Fluid administration was performed in 10 steps, each lasting 2 minutes. During each step, 50 mL hydroxyethyl starch (130/0.4) was administered over 1 minute. Pmsfarm, CVP, and CO were measured 1 minute after the infusion. CVP and CO after each fluid administration step were taken to reflect a right-sided cardiac function curve. The slope of the Pmsfarm-volume infused curve (Δvolume/ ΔPmsfarm) was taken to reflect Csys. Because Csys was linear over the range of volume and Pmsf measured, we extrapolated the (Δvolume/ΔPmsfarm) curve to zero Pmsfarm to estimate Vs. Both Vs and Csys were indexed to predicted body weight to be able to calculate Vs as the proportion of predicted total blood volume. Predicted total blood volume was calculated as 69 mL · kg−1 predicted body weight for men and 65 mL · kg−1 predicted body weight for women.10 The predicted body weight of male patients was calculated as equal to 50 + 0.91 · (centimeters of height − 152.4); that of female patients was calculated as equal to 45.5 + 0.91 · (centimeters of height − 152.4).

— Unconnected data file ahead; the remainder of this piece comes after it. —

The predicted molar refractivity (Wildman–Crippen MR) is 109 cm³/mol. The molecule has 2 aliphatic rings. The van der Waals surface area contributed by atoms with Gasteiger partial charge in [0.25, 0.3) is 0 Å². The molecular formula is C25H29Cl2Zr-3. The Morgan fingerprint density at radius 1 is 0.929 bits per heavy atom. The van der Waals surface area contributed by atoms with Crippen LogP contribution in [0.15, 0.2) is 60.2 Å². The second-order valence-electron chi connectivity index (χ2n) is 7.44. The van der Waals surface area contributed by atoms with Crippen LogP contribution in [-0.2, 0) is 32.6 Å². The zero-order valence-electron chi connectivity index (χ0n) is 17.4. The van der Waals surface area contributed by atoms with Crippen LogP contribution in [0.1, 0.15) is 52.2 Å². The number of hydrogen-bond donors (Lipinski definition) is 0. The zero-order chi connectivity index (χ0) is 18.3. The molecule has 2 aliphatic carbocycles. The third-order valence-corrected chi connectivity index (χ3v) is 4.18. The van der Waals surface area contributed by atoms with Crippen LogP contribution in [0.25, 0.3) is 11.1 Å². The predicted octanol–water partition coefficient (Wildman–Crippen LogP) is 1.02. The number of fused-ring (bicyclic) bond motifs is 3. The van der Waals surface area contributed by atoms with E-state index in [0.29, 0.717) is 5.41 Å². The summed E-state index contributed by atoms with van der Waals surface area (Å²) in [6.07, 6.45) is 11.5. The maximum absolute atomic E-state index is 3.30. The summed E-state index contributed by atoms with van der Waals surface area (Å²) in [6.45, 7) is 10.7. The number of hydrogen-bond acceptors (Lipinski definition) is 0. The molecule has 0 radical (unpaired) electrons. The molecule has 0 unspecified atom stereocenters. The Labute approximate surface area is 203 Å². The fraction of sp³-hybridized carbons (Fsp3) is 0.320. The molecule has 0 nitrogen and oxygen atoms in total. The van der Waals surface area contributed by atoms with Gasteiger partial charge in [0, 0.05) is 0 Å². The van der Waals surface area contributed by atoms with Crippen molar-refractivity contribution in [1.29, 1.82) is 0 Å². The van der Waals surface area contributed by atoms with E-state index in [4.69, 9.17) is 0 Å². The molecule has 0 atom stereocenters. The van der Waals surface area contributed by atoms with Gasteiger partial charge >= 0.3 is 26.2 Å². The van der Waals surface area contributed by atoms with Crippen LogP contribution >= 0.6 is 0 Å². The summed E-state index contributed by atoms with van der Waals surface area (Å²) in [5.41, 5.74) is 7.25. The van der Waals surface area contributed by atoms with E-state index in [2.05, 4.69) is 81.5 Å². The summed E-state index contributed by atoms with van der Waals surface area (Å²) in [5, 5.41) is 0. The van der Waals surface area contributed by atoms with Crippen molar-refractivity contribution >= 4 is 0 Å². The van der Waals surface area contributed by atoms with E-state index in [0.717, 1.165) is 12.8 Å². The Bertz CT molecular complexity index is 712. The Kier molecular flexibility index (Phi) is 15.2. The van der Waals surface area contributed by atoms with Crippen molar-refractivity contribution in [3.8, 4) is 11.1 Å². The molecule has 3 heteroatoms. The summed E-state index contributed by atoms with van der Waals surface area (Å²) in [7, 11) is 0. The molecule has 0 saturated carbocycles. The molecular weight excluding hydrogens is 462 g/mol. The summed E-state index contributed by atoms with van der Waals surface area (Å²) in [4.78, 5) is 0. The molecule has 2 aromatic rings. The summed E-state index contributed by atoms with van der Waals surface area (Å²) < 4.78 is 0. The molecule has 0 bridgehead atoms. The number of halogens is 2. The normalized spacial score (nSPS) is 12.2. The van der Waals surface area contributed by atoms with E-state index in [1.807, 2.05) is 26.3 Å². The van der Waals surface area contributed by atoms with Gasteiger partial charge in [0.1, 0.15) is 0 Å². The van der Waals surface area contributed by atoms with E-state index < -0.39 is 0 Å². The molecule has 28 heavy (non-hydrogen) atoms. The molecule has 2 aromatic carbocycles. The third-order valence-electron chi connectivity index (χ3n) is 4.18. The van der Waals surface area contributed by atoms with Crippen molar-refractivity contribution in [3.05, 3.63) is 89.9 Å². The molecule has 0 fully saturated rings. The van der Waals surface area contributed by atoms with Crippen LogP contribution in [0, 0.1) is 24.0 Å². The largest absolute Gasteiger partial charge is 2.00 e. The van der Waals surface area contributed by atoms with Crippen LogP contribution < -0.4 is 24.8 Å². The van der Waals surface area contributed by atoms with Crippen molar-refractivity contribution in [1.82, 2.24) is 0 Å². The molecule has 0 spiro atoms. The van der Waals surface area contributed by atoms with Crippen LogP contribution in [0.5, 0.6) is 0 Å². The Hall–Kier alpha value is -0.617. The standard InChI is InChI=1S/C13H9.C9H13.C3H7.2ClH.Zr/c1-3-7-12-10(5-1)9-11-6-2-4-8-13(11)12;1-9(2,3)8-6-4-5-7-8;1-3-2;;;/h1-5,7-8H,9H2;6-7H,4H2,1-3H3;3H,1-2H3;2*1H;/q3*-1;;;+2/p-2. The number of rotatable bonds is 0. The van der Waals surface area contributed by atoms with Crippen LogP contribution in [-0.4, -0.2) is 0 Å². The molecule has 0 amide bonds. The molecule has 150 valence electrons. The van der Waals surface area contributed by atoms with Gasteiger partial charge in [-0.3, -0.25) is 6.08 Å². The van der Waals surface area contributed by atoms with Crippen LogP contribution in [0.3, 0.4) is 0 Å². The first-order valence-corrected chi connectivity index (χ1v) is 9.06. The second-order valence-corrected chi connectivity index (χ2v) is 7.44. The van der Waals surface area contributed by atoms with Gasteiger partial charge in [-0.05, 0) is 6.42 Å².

Statistical Analysis

The Lilliefors method confirmed that data were normally distributed; data are presented as mean ± SD. For the comparison of Pmsfarm and Pmsfhold values (combined before and after fluid administration), Pearson correlation was used. Linear regressions were fitted using a least-squares method. Paired t tests were used to test the changes in variables before and after 500 mL fluid administration. Concordance for changes in Pmsfarm and Pmsfhold was calculated by cross-tabulation and expressed in percentage. Independent sample 2-tailed t test was used to test for differences between patients with <12% or >12% change in CO after fluid administration. A P value <0.05 was considered significant.


Fifteen patients were included in the study. Patient clinical characteristics are shown in Table 1. In all patients, arm Pa and Pv equilibrated after 20 to 30 seconds stop-flow. In Figure 2, the Pa and Pv in the arm during stop-flow for 1 patient is shown.

Table 1
Table 1: